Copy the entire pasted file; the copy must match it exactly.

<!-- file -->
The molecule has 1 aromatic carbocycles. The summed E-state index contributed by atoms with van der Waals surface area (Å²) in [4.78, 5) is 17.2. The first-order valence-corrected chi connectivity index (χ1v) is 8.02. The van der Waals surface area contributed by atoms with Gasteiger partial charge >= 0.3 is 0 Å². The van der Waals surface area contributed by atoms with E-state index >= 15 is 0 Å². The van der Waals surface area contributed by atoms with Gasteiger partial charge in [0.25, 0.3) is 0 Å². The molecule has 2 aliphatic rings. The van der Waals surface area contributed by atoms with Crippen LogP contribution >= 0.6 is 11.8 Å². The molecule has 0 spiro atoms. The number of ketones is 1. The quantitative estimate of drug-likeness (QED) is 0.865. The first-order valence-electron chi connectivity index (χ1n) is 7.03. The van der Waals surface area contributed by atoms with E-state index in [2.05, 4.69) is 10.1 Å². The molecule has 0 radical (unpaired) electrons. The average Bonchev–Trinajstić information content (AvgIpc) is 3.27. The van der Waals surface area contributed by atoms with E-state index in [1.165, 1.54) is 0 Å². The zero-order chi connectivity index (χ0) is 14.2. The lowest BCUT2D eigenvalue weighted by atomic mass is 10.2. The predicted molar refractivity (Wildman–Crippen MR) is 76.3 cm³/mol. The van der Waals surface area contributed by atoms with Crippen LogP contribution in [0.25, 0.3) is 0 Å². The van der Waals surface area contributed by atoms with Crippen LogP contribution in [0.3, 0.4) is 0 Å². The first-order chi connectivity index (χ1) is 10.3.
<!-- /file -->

The molecule has 1 aromatic carbocycles. The summed E-state index contributed by atoms with van der Waals surface area (Å²) in [4.78, 5) is 17.2. The first-order valence-corrected chi connectivity index (χ1v) is 8.02. The van der Waals surface area contributed by atoms with Gasteiger partial charge >= 0.3 is 0 Å². The van der Waals surface area contributed by atoms with E-state index >= 15 is 0 Å². The van der Waals surface area contributed by atoms with Gasteiger partial charge in [0.25, 0.3) is 0 Å². The molecule has 2 aliphatic rings. The van der Waals surface area contributed by atoms with Crippen LogP contribution >= 0.6 is 11.8 Å². The molecule has 0 spiro atoms. The number of ketones is 1. The quantitative estimate of drug-likeness (QED) is 0.865. The first-order valence-electron chi connectivity index (χ1n) is 7.03. The van der Waals surface area contributed by atoms with E-state index in [2.05, 4.69) is 10.1 Å². The molecule has 0 radical (unpaired) electrons. The average Bonchev–Trinajstić information content (AvgIpc) is 3.27. The van der Waals surface area contributed by atoms with E-state index in [1.165, 1.54) is 0 Å². The zero-order chi connectivity index (χ0) is 14.2. The lowest BCUT2D eigenvalue weighted by atomic mass is 10.2. The predicted molar refractivity (Wildman–Crippen MR) is 76.3 cm³/mol. The van der Waals surface area contributed by atoms with Crippen LogP contribution in [0.25, 0.3) is 0 Å². The van der Waals surface area contributed by atoms with Crippen LogP contribution in [0.3, 0.4) is 0 Å². The first-order chi connectivity index (χ1) is 10.3.